This year's event - the 29th Northampton march and rally - set for Saturday, boasts 60 contingents featuring dogs, bands and ponies, as well as a synchronized routine with shopping carts. The march steps off at noon from Lampron Park, heading downtown, turning down Crafts Avenue at City Hall to end in the parking lot behind Thornes Marketplace for a rally featuring music, speakers, and dancing.

    About 10,000 people annually attend the parade and related events, organizers said.

    Revived this year is an event Friday night leading into Saturday's pride festivities, a "Dyke March" beginning with a rally at 6 p.m. at the Unitarian Society of Northampton and Florence at 221 Main St., and then proceeding to "The Dyke Dance: For Dykes and the People that Love Them" at Union Station from 7:30 p.m. to midnight. Performers will include musicians June Millington, Jesse Molina and The Ellingtones.

    "I think the role of the parade in Massachusetts has changed," said Bear White, director of Noho Pride, the organization behind the march this year.

    "The parade has turned into more of a parade than a march here because we are so lucky, we are able to be more of who we are in the Valley," White said.

    But behind the balloons, posters, and floats there is still political motivation for the demonstration, said White.

    "We do continue to fight for our rights, for the rights of the LGBT community," White said. "Acceptance is very high here, but I can't say it's 100 percent."

    Although there have been some recent victories for gay rights, including a federal mandate to extend visitation and medical decision-making rights to same-sex couples and the legalization of same-sex marriage in five states including Massachusetts, Iowa and Vermont, inequality for gay people persists.

    Not all states allow gay and lesbian couples to adopt children, for example, and the federal government does not prohibit discrimination based on sexual orientation in employment, according to the Human Rights Campaign, an LGBTQ (lesbian, gay, bisexual ,transgender, and queer) rights organization.

    The first gay pride parades were held in 1970 to commemorate the Stonewall Riot in New York City, which went on to spark the gay rights movement. Pride parades are now held annually in many major metropolitan centers.

    Northampton's parade, however, is likely the only one that will feature shopping cart choreography.

    About a dozen members of the River Valley Market, a 2-year-old North King Street food co-op, have been practicing their shopping cart handling skills in the store's parking lot every Saturday morning since March. Their synchronized moves will fit with marching band tunes, said Rochelle Prunty, the market's general manager.

    "Do you know what a precision drill team concept is?" Prunty asked when queried about what exactly shopping cart choreography is. "Think of that, but not professionally and with shopping carts."

    Prunty said River Valley Market members decided to dress up their carts and join the parade because of their commitment to diversity in food as well as the community.

    "It's a major community event and we're a community organization," Prunty said. "It seemed like the right thing to be a part of. We're definitely committed to diversity at all levels."

    In addition to the parade, events celebrating gay pride Saturday include a drag performance by Georgia Star Michaels as well as musical appearances by Kristen Gass, LezleeAnne, Kelly King, Jason Antone and Stewart Lewis. A spoken word performance by Ayisha Knight-Shaw, who is deaf, is scheduled for 3:55 p.m. and the evening will be capped with a dance and "Queerioke" contest. The day's emcees are Latin Heat, Lorelei Erisis and Tammy Two-Tone. Speakers will include Tinker Donnelly, who will give a spiritual address on the "rights" spring, and Northampton Mayor Clare Higgins.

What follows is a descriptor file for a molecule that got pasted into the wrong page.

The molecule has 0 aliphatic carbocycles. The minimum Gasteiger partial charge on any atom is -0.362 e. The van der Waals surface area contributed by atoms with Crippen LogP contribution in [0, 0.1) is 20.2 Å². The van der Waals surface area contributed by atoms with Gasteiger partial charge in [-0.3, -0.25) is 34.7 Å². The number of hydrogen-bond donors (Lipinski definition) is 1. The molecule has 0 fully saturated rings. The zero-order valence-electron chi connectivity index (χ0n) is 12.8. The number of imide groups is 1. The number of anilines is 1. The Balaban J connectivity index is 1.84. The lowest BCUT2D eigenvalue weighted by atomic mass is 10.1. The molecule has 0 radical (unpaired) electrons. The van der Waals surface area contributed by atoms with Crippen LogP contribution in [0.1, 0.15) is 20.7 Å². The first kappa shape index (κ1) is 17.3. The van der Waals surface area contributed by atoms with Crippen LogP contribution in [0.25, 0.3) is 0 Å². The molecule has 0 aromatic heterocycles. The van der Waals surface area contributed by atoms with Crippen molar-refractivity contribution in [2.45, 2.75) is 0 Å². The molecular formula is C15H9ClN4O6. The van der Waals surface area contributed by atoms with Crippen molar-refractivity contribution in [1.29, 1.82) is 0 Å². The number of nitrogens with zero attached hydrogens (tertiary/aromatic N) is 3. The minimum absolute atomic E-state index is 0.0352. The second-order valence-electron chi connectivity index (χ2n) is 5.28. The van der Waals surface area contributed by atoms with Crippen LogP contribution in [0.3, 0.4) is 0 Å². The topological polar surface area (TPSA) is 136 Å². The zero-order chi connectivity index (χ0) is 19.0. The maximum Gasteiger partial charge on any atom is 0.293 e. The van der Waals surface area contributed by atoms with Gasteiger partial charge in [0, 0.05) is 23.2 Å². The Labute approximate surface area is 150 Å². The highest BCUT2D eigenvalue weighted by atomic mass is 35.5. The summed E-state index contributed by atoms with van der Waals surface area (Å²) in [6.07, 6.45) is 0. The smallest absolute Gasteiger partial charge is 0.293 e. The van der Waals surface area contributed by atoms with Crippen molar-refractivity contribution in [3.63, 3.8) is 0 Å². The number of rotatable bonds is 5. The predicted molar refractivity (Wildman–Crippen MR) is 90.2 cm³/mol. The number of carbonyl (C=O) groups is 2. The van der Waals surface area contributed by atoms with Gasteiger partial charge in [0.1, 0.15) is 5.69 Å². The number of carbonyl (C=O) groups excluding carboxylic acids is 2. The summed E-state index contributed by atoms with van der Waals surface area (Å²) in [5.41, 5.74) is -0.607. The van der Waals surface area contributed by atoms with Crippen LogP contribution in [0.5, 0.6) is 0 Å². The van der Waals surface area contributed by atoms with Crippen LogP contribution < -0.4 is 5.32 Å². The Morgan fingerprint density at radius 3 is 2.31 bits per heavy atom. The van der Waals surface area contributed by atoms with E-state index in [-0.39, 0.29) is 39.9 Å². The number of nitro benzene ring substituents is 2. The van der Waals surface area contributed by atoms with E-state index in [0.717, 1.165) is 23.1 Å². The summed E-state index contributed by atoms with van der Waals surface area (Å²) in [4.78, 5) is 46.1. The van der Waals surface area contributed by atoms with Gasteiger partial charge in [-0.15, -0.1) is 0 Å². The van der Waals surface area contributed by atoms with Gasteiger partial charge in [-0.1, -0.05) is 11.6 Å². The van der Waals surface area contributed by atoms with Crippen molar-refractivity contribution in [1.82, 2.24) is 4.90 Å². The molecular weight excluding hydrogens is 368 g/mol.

Later that night Noho Pride is partnering with the Iron Horse Music Hall for Pride After Dark, a concert with Melissa Ferrick.

    "This has gotten pretty big," said White. "I encourage everyone to come and be a part of it."

    For more information or to volunteer in the parade visit

    "Dyke March"

    It's been a while since Northampton has had a Dyke March, said event organizer Suzanne Seymour, executive director of the LGBT Coalition of Western Massachusetts, a nonprofit based in Northampton. The city hasn't hosted such a march since the early 1990s, she said.

    Dyke Marches are typically held on the eve of gay pride parades in major metropolitan areas, she noted. Cities including Boston, San Francisco and New York City have marches planned this year for June.

    The marches are intended to promote lesbian issues, said Seymour, and celebrate the accomplishments of lesbians past and present. The Dyke March and the Noho Pride Parade are separate events organized by separate organizations.

    Seymour said a major theme of the march is to "take back the word." Dyke is a derogatory term for a lesbian, but Seymour said the word is also used comfortably in the gay community.

    "We need to recognize that words have power to hurt or to heal us and for many years the word dyke has been used as a way to injure the spirit and it is time to reclaim the name," she said.

    "Some people may not want to be called a dyke," said Seymour, "but I think it's important to start the dialogue on this."

    Seymour said marches have been controversial in the past, not just for their name, but for who is allowed to march. The marches typically limit participants to gay women, with supporters cheering from the sidewalks. The Northampton march, however, welcomes anyone who identifies as a dyke to march. This includes transsexual men and women, Seymour said.

    Seymour said she anticipates about 500 people will attend Friday night's march.